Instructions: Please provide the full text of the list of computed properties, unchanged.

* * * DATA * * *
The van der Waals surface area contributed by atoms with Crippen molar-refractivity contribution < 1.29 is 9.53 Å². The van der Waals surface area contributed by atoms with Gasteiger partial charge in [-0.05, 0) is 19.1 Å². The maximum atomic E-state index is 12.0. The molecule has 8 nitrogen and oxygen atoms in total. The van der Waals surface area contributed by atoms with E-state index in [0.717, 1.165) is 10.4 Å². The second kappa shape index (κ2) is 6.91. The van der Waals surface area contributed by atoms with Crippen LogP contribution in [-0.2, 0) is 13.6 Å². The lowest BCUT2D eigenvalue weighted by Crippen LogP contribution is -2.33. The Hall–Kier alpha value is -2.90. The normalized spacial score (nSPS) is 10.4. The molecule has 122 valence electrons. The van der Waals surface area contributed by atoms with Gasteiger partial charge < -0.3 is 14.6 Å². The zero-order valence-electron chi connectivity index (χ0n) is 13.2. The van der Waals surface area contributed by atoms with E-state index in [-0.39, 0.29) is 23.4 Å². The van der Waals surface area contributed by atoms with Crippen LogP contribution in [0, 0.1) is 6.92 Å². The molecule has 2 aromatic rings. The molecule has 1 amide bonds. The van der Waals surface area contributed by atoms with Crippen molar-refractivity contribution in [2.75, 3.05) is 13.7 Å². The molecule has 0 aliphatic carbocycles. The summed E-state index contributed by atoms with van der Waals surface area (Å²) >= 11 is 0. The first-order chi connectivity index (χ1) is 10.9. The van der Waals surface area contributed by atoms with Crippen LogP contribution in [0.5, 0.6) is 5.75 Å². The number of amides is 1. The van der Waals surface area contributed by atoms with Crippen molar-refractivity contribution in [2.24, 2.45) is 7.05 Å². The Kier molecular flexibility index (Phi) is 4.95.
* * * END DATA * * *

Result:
The van der Waals surface area contributed by atoms with Crippen molar-refractivity contribution < 1.29 is 9.53 Å². The van der Waals surface area contributed by atoms with Gasteiger partial charge in [-0.05, 0) is 19.1 Å². The maximum atomic E-state index is 12.0. The molecule has 8 nitrogen and oxygen atoms in total. The van der Waals surface area contributed by atoms with E-state index in [0.717, 1.165) is 10.4 Å². The second kappa shape index (κ2) is 6.91. The van der Waals surface area contributed by atoms with Crippen LogP contribution in [-0.2, 0) is 13.6 Å². The lowest BCUT2D eigenvalue weighted by Crippen LogP contribution is -2.33. The Hall–Kier alpha value is -2.90. The normalized spacial score (nSPS) is 10.4. The molecule has 122 valence electrons. The van der Waals surface area contributed by atoms with Gasteiger partial charge < -0.3 is 14.6 Å². The zero-order valence-electron chi connectivity index (χ0n) is 13.2. The van der Waals surface area contributed by atoms with E-state index in [-0.39, 0.29) is 23.4 Å². The van der Waals surface area contributed by atoms with Crippen LogP contribution in [0, 0.1) is 6.92 Å². The molecule has 2 aromatic rings. The molecule has 1 amide bonds. The van der Waals surface area contributed by atoms with Crippen molar-refractivity contribution in [2.75, 3.05) is 13.7 Å². The molecule has 0 aliphatic carbocycles. The summed E-state index contributed by atoms with van der Waals surface area (Å²) >= 11 is 0. The first-order chi connectivity index (χ1) is 10.9. The van der Waals surface area contributed by atoms with Crippen LogP contribution in [0.5, 0.6) is 5.75 Å². The number of amides is 1. The van der Waals surface area contributed by atoms with Crippen molar-refractivity contribution in [2.24, 2.45) is 7.05 Å². The Kier molecular flexibility index (Phi) is 4.95.